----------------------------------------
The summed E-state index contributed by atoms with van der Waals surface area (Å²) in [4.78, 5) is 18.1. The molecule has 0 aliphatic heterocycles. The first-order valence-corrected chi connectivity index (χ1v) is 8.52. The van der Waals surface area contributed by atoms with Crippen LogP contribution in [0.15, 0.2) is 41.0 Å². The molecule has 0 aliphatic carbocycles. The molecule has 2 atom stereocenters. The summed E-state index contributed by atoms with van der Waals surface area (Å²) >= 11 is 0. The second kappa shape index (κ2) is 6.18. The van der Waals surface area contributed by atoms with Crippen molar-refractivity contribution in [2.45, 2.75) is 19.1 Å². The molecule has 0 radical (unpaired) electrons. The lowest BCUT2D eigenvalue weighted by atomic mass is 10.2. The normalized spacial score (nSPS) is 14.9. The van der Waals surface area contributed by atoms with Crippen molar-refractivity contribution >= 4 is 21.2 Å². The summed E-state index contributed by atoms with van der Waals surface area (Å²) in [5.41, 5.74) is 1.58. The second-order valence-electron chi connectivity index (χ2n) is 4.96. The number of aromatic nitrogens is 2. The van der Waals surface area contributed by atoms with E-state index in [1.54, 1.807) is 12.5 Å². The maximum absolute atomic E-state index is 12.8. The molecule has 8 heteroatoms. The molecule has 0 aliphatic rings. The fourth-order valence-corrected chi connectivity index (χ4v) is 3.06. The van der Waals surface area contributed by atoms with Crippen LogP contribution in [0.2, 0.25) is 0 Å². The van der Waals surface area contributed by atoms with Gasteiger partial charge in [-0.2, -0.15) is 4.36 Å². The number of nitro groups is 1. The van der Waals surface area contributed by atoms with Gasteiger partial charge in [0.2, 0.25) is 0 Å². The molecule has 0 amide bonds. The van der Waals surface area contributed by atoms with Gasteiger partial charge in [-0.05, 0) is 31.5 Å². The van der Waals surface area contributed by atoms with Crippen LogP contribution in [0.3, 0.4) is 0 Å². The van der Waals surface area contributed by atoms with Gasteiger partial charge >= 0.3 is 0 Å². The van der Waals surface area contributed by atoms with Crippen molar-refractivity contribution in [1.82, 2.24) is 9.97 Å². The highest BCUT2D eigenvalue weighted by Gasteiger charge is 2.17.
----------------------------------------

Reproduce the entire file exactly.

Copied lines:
The summed E-state index contributed by atoms with van der Waals surface area (Å²) in [4.78, 5) is 18.1. The molecule has 0 aliphatic heterocycles. The first-order valence-corrected chi connectivity index (χ1v) is 8.52. The van der Waals surface area contributed by atoms with Crippen LogP contribution in [0.15, 0.2) is 41.0 Å². The molecule has 0 aliphatic carbocycles. The molecule has 2 atom stereocenters. The summed E-state index contributed by atoms with van der Waals surface area (Å²) >= 11 is 0. The second kappa shape index (κ2) is 6.18. The van der Waals surface area contributed by atoms with Crippen molar-refractivity contribution in [2.45, 2.75) is 19.1 Å². The molecule has 0 radical (unpaired) electrons. The lowest BCUT2D eigenvalue weighted by atomic mass is 10.2. The normalized spacial score (nSPS) is 14.9. The van der Waals surface area contributed by atoms with Crippen molar-refractivity contribution >= 4 is 21.2 Å². The summed E-state index contributed by atoms with van der Waals surface area (Å²) in [5.41, 5.74) is 1.58. The second-order valence-electron chi connectivity index (χ2n) is 4.96. The number of aromatic nitrogens is 2. The van der Waals surface area contributed by atoms with E-state index in [1.54, 1.807) is 12.5 Å². The maximum absolute atomic E-state index is 12.8. The molecule has 8 heteroatoms. The molecule has 0 aliphatic rings. The fourth-order valence-corrected chi connectivity index (χ4v) is 3.06. The van der Waals surface area contributed by atoms with Crippen LogP contribution in [0.2, 0.25) is 0 Å². The van der Waals surface area contributed by atoms with Gasteiger partial charge in [-0.2, -0.15) is 4.36 Å². The number of nitro groups is 1. The van der Waals surface area contributed by atoms with Gasteiger partial charge in [0.2, 0.25) is 0 Å². The molecule has 0 amide bonds. The van der Waals surface area contributed by atoms with Gasteiger partial charge in [-0.05, 0) is 31.5 Å². The van der Waals surface area contributed by atoms with Crippen LogP contribution in [0.3, 0.4) is 0 Å². The van der Waals surface area contributed by atoms with Gasteiger partial charge >= 0.3 is 0 Å². The van der Waals surface area contributed by atoms with Crippen molar-refractivity contribution in [1.82, 2.24) is 9.97 Å². The highest BCUT2D eigenvalue weighted by Gasteiger charge is 2.17.